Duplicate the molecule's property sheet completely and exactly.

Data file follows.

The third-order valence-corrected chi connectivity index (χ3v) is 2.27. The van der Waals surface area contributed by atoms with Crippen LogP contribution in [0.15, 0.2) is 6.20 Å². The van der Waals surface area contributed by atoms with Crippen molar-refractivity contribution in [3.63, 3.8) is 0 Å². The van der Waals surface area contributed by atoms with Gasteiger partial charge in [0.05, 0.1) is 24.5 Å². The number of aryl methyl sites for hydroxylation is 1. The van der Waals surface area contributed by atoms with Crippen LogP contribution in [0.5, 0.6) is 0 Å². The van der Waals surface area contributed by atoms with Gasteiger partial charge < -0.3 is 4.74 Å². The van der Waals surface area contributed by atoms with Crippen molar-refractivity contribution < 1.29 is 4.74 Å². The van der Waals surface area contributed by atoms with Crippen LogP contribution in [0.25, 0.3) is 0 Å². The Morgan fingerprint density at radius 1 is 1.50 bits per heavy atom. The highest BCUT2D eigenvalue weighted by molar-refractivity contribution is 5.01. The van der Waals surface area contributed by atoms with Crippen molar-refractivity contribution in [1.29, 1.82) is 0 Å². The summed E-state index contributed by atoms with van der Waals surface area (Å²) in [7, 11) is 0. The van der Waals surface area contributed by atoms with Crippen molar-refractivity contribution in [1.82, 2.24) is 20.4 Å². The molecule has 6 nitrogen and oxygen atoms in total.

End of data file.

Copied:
The third-order valence-corrected chi connectivity index (χ3v) is 2.27. The van der Waals surface area contributed by atoms with Crippen LogP contribution in [0.15, 0.2) is 6.20 Å². The van der Waals surface area contributed by atoms with Crippen molar-refractivity contribution in [3.63, 3.8) is 0 Å². The van der Waals surface area contributed by atoms with Gasteiger partial charge in [0.05, 0.1) is 24.5 Å². The number of aryl methyl sites for hydroxylation is 1. The van der Waals surface area contributed by atoms with Crippen LogP contribution in [0.5, 0.6) is 0 Å². The van der Waals surface area contributed by atoms with Gasteiger partial charge < -0.3 is 4.74 Å². The van der Waals surface area contributed by atoms with Crippen molar-refractivity contribution < 1.29 is 4.74 Å². The van der Waals surface area contributed by atoms with Crippen LogP contribution in [0.25, 0.3) is 0 Å². The Morgan fingerprint density at radius 1 is 1.50 bits per heavy atom. The highest BCUT2D eigenvalue weighted by molar-refractivity contribution is 5.01. The van der Waals surface area contributed by atoms with Crippen molar-refractivity contribution in [1.29, 1.82) is 0 Å². The summed E-state index contributed by atoms with van der Waals surface area (Å²) in [7, 11) is 0. The van der Waals surface area contributed by atoms with Crippen molar-refractivity contribution in [1.82, 2.24) is 20.4 Å². The molecule has 6 nitrogen and oxygen atoms in total.